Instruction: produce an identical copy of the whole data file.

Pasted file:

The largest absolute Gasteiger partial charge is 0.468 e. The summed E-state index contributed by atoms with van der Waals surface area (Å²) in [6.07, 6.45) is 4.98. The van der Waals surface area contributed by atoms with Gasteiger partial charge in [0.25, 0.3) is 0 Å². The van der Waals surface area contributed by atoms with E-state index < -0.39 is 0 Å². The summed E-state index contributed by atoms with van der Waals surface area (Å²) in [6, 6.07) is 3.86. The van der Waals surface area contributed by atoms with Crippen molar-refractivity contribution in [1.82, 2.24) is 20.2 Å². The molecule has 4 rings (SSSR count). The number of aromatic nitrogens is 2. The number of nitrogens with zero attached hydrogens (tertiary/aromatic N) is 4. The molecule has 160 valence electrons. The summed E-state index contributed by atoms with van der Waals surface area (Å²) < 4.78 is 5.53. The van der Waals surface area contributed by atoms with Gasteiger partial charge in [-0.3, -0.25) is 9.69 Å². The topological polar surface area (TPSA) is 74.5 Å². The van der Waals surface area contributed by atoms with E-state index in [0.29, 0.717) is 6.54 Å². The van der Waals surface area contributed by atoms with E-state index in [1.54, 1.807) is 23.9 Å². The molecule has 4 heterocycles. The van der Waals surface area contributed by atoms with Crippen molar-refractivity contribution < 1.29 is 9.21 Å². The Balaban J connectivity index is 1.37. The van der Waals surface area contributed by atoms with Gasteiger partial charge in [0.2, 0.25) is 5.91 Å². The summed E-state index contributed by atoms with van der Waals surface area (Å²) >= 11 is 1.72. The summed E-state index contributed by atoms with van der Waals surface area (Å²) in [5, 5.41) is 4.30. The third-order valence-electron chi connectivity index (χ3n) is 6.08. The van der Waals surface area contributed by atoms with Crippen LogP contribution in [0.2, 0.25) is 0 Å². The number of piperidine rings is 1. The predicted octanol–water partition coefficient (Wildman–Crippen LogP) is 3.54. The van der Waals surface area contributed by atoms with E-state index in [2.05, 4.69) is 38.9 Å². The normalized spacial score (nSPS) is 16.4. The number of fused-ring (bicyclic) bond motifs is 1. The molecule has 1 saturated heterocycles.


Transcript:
The largest absolute Gasteiger partial charge is 0.468 e. The summed E-state index contributed by atoms with van der Waals surface area (Å²) in [6.07, 6.45) is 4.98. The van der Waals surface area contributed by atoms with Gasteiger partial charge in [0.25, 0.3) is 0 Å². The van der Waals surface area contributed by atoms with E-state index < -0.39 is 0 Å². The summed E-state index contributed by atoms with van der Waals surface area (Å²) in [6, 6.07) is 3.86. The van der Waals surface area contributed by atoms with Crippen molar-refractivity contribution in [1.82, 2.24) is 20.2 Å². The molecule has 4 rings (SSSR count). The number of aromatic nitrogens is 2. The number of nitrogens with zero attached hydrogens (tertiary/aromatic N) is 4. The molecule has 160 valence electrons. The summed E-state index contributed by atoms with van der Waals surface area (Å²) < 4.78 is 5.53. The van der Waals surface area contributed by atoms with Gasteiger partial charge in [-0.3, -0.25) is 9.69 Å². The topological polar surface area (TPSA) is 74.5 Å². The van der Waals surface area contributed by atoms with E-state index in [0.29, 0.717) is 6.54 Å². The van der Waals surface area contributed by atoms with E-state index in [1.54, 1.807) is 23.9 Å². The molecule has 4 heterocycles. The van der Waals surface area contributed by atoms with Crippen molar-refractivity contribution < 1.29 is 9.21 Å². The Balaban J connectivity index is 1.37. The van der Waals surface area contributed by atoms with Gasteiger partial charge in [0.2, 0.25) is 5.91 Å². The summed E-state index contributed by atoms with van der Waals surface area (Å²) >= 11 is 1.72. The summed E-state index contributed by atoms with van der Waals surface area (Å²) in [5, 5.41) is 4.30. The third-order valence-electron chi connectivity index (χ3n) is 6.08. The van der Waals surface area contributed by atoms with Crippen LogP contribution in [0.2, 0.25) is 0 Å². The number of piperidine rings is 1. The predicted octanol–water partition coefficient (Wildman–Crippen LogP) is 3.54. The van der Waals surface area contributed by atoms with E-state index in [2.05, 4.69) is 38.9 Å². The normalized spacial score (nSPS) is 16.4. The number of fused-ring (bicyclic) bond motifs is 1. The molecule has 1 saturated heterocycles.